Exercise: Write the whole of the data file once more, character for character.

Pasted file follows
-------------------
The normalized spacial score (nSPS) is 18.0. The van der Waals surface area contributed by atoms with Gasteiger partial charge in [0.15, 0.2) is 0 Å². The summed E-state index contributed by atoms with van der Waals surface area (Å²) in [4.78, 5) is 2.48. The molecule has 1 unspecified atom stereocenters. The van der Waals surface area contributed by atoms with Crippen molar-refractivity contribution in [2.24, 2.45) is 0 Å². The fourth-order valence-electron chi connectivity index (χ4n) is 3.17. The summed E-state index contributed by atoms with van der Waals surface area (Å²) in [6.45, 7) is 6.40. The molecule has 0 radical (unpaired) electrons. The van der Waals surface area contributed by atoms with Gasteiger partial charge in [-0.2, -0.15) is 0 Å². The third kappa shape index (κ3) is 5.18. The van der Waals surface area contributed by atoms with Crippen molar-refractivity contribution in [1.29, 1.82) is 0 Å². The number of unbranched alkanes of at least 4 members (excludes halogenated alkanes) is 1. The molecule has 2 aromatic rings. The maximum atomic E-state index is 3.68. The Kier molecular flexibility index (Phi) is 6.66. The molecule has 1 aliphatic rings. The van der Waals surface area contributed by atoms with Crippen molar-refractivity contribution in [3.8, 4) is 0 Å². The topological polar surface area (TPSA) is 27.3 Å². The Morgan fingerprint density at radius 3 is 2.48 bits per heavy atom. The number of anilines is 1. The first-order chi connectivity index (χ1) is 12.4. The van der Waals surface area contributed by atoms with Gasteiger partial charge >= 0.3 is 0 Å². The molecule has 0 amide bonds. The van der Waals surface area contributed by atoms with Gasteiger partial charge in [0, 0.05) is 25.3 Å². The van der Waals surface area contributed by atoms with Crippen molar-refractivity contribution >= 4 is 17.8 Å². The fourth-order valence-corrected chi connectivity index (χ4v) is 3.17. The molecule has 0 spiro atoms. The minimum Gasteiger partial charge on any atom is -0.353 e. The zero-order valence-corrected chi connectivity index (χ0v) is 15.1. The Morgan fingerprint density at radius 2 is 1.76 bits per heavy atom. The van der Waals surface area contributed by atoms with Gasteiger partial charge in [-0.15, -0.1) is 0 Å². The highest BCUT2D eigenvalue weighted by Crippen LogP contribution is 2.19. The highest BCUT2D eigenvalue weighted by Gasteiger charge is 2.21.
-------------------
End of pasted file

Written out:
The normalized spacial score (nSPS) is 18.0. The van der Waals surface area contributed by atoms with Gasteiger partial charge in [0.15, 0.2) is 0 Å². The summed E-state index contributed by atoms with van der Waals surface area (Å²) in [4.78, 5) is 2.48. The molecule has 1 unspecified atom stereocenters. The van der Waals surface area contributed by atoms with Crippen molar-refractivity contribution in [2.24, 2.45) is 0 Å². The fourth-order valence-electron chi connectivity index (χ4n) is 3.17. The summed E-state index contributed by atoms with van der Waals surface area (Å²) in [6.45, 7) is 6.40. The molecule has 0 radical (unpaired) electrons. The van der Waals surface area contributed by atoms with Gasteiger partial charge in [-0.2, -0.15) is 0 Å². The third kappa shape index (κ3) is 5.18. The van der Waals surface area contributed by atoms with Crippen molar-refractivity contribution in [1.29, 1.82) is 0 Å². The number of unbranched alkanes of at least 4 members (excludes halogenated alkanes) is 1. The molecule has 2 aromatic rings. The maximum atomic E-state index is 3.68. The Kier molecular flexibility index (Phi) is 6.66. The molecule has 1 aliphatic rings. The van der Waals surface area contributed by atoms with Crippen molar-refractivity contribution in [3.8, 4) is 0 Å². The topological polar surface area (TPSA) is 27.3 Å². The Morgan fingerprint density at radius 3 is 2.48 bits per heavy atom. The number of anilines is 1. The first-order chi connectivity index (χ1) is 12.4. The van der Waals surface area contributed by atoms with Gasteiger partial charge >= 0.3 is 0 Å². The molecule has 0 amide bonds. The van der Waals surface area contributed by atoms with Gasteiger partial charge in [0, 0.05) is 25.3 Å². The van der Waals surface area contributed by atoms with Crippen molar-refractivity contribution >= 4 is 17.8 Å². The fourth-order valence-corrected chi connectivity index (χ4v) is 3.17. The molecule has 0 spiro atoms. The minimum Gasteiger partial charge on any atom is -0.353 e. The zero-order valence-corrected chi connectivity index (χ0v) is 15.1. The Morgan fingerprint density at radius 2 is 1.76 bits per heavy atom. The van der Waals surface area contributed by atoms with Gasteiger partial charge in [-0.15, -0.1) is 0 Å². The highest BCUT2D eigenvalue weighted by Crippen LogP contribution is 2.19. The highest BCUT2D eigenvalue weighted by Gasteiger charge is 2.21.